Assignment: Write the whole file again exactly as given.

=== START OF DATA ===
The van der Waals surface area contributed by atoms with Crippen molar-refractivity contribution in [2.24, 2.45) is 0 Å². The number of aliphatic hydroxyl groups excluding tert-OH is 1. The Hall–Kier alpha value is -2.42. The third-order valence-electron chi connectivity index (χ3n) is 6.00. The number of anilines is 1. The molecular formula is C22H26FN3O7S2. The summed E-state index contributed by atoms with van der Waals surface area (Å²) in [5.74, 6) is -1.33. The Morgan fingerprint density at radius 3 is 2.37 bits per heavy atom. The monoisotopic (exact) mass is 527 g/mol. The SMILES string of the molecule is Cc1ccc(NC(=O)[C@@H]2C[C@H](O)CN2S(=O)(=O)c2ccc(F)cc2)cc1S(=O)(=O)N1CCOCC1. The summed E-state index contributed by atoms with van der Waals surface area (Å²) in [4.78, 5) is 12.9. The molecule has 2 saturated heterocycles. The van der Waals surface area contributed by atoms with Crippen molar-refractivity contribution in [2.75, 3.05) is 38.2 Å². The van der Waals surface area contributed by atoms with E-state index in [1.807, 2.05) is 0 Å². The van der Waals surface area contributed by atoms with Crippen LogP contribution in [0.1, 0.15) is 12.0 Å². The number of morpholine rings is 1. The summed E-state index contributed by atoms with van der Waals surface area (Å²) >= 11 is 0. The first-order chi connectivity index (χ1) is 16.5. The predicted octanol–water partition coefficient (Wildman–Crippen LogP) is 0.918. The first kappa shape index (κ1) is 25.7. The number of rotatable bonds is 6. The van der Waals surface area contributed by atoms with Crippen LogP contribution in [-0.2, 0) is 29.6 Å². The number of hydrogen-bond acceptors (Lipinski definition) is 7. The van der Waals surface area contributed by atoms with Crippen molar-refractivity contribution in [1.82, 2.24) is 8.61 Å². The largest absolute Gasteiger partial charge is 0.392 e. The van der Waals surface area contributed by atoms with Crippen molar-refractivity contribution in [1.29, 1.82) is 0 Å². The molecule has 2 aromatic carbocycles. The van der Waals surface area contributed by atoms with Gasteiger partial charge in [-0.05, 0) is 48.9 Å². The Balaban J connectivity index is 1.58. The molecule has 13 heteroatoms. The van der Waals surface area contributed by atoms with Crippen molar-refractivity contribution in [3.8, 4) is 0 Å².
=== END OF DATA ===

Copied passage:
The van der Waals surface area contributed by atoms with Crippen molar-refractivity contribution in [2.24, 2.45) is 0 Å². The number of aliphatic hydroxyl groups excluding tert-OH is 1. The Hall–Kier alpha value is -2.42. The third-order valence-electron chi connectivity index (χ3n) is 6.00. The number of anilines is 1. The molecular formula is C22H26FN3O7S2. The summed E-state index contributed by atoms with van der Waals surface area (Å²) in [5.74, 6) is -1.33. The Morgan fingerprint density at radius 3 is 2.37 bits per heavy atom. The monoisotopic (exact) mass is 527 g/mol. The SMILES string of the molecule is Cc1ccc(NC(=O)[C@@H]2C[C@H](O)CN2S(=O)(=O)c2ccc(F)cc2)cc1S(=O)(=O)N1CCOCC1. The summed E-state index contributed by atoms with van der Waals surface area (Å²) in [4.78, 5) is 12.9. The molecule has 2 saturated heterocycles. The van der Waals surface area contributed by atoms with Crippen molar-refractivity contribution in [2.75, 3.05) is 38.2 Å². The van der Waals surface area contributed by atoms with E-state index in [1.807, 2.05) is 0 Å². The van der Waals surface area contributed by atoms with Crippen LogP contribution in [0.1, 0.15) is 12.0 Å². The number of morpholine rings is 1. The summed E-state index contributed by atoms with van der Waals surface area (Å²) >= 11 is 0. The first-order chi connectivity index (χ1) is 16.5. The predicted octanol–water partition coefficient (Wildman–Crippen LogP) is 0.918. The first kappa shape index (κ1) is 25.7. The number of rotatable bonds is 6. The van der Waals surface area contributed by atoms with Crippen LogP contribution in [-0.2, 0) is 29.6 Å². The number of hydrogen-bond acceptors (Lipinski definition) is 7. The van der Waals surface area contributed by atoms with Crippen molar-refractivity contribution in [1.82, 2.24) is 8.61 Å². The largest absolute Gasteiger partial charge is 0.392 e. The van der Waals surface area contributed by atoms with Crippen molar-refractivity contribution in [1.29, 1.82) is 0 Å². The molecule has 2 aromatic carbocycles. The van der Waals surface area contributed by atoms with Gasteiger partial charge in [-0.05, 0) is 48.9 Å². The Balaban J connectivity index is 1.58. The molecule has 13 heteroatoms. The van der Waals surface area contributed by atoms with Crippen molar-refractivity contribution in [3.8, 4) is 0 Å².